So we can see Hermes/Mercury as a kind of guide in individual practice of alchemy. But also as a mischievous creature, apt to lead us astray. Michael Sendivogius, in his alchemical treatise The New Chemical Light, which was published around 1608, addresses his readers as “the Sons of Hermes” and includes a wonderful dialogue between the alchemist and Mercury. Here Mercury is the trickster spirit who plagues the alchemist with his cunning ways – the alchemist decides to invoke Mercury himself to shed light on what’s going wrong with his experiments. Mercury appears to him, but laughing his head off! Then they engage in a clever battle of words, at the end of which the alchemist is none the wiser, and demands that Mercury tells him how to make the Philosopher’s Stone, which is another term for Alchemical Gold or the Elixir. Mercury neatly wraps up the repartee with, “Mr Philosopher, if you know, you can make it, and if you don’t, you can’t.” That one gets me laughing too! Suddenly, it’s like the tales of Hodja Nasreddin, or a lesson from Gurdjieff. I prepared a version of this dialogue, and we performed it – perhaps for the first time in nearly 400 years? – at an alchemical conference in Prague. Not many people think of alchemy as being a source of humour, but it’s there, if you dig for it. And we can probably attribute it to the Hermetic influence.

Anyway, the role of Hermes and his sidekick Mercury make for a fascinating study, one that I want to continue with. But as far as I’m concerned, it’s more than something on the page. On three occasions, Mercury a.k.a. Hermes has actually turned up in my life. Laugh if you will! The first was when I was still a student, in 1970. My boyfriend and I were in Amsterdam, and it was just at the start of my interest in the Kabbalistic Tree of Life and astrology. We met a man in a bar – as you do – and I think I’ll find it easier just to quote from an account that I wrote about this meeting a few years later, if you’ve got the space to include it:

The streets were dark, and the bar where we went was dimly lit. I recall nothing of his face, or how we began to talk to him. But there cannot have been much small talk before we were all into the realms of psychic and esoteric knowledge. Then I mentioned the Kabbalistic Tree of life, which we had just learned to draw out and name. He showed interest, and asked us what it was. One of us sketched out the diagram and we described the significance of the different sefirot to him. He nodded, and replied, ‘I just wanted to see how much you knew about it’.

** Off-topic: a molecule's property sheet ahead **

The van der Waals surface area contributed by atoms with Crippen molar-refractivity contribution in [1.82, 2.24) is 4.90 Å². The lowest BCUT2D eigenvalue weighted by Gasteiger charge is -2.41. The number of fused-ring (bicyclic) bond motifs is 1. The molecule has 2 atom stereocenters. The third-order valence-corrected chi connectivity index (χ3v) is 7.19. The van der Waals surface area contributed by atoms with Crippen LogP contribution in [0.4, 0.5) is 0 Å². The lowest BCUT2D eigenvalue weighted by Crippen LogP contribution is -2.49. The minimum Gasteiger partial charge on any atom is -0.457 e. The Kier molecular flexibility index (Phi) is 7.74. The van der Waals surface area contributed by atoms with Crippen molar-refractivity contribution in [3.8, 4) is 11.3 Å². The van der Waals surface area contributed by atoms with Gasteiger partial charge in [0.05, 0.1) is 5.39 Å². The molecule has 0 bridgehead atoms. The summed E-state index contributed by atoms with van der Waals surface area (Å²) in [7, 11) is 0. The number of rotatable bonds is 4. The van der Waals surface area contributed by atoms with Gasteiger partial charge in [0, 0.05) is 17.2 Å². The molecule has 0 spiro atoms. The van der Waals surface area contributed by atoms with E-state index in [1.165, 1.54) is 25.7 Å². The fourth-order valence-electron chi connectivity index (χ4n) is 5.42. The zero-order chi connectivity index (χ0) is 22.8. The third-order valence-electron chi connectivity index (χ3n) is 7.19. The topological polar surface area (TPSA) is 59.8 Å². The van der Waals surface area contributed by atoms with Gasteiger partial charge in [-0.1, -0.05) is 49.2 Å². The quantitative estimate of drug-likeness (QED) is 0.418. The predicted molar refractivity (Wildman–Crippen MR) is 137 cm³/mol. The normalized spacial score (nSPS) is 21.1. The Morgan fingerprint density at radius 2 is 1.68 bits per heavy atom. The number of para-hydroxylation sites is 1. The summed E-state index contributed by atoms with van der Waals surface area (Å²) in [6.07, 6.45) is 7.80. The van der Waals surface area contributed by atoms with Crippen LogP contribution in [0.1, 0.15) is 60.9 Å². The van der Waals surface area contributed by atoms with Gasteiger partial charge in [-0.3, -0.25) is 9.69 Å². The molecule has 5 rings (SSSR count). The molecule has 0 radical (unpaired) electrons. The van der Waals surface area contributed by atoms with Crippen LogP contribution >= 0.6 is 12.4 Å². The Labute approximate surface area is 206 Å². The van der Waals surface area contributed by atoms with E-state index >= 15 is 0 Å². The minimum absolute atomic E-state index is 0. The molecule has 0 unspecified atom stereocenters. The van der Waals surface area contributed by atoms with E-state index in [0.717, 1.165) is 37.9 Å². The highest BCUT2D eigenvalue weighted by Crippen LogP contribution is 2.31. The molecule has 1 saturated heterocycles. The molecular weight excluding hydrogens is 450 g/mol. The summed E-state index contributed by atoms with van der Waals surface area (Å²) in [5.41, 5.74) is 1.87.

We all exited the bar together, and made our way up to Central Station. It is only from this point that I have a vague recollection of a friend who accompanied him. On the way, we learned more about him, or rather his identity became even less certain as he professed dual if not triple nationality, spoke alternately in French and English, admitted to being known by more than one name, was not keen to be noticed by the police, and mentioned that he had several countries of residence. At the station he fetched a large rucksack, full of books from a left luggage locker. He couldn’t travel round without books, he said, but these were weighing heavy on him and he wanted to give us a number to lighten his load. We took an armful from him, and said our goodbyes.

Only later did I remember that Mercury, planetary lord of the sephira Hod, and the neophyte’s entry point on the Kabbalistic Tree, is represented as an elusive, shadowy figure, speaker of many tongues. He is coexistent with Hermes, himself a symbol of the ‘Hermetic work’. He is a traveller of no fixed abode, a trickster, and a bringer of books and knowledge. It’s said that he is also fond of a joke now and then.

RS: That’s a fascinating story. It strikes me as an example of the way the mythical and the occult actually do manifest in daily life – as opposed to the ridiculous clichéd forms you see in horror movies. To go on: why did the old alchemical texts rely so heavily on symbols and emblems rather than verbal descriptions?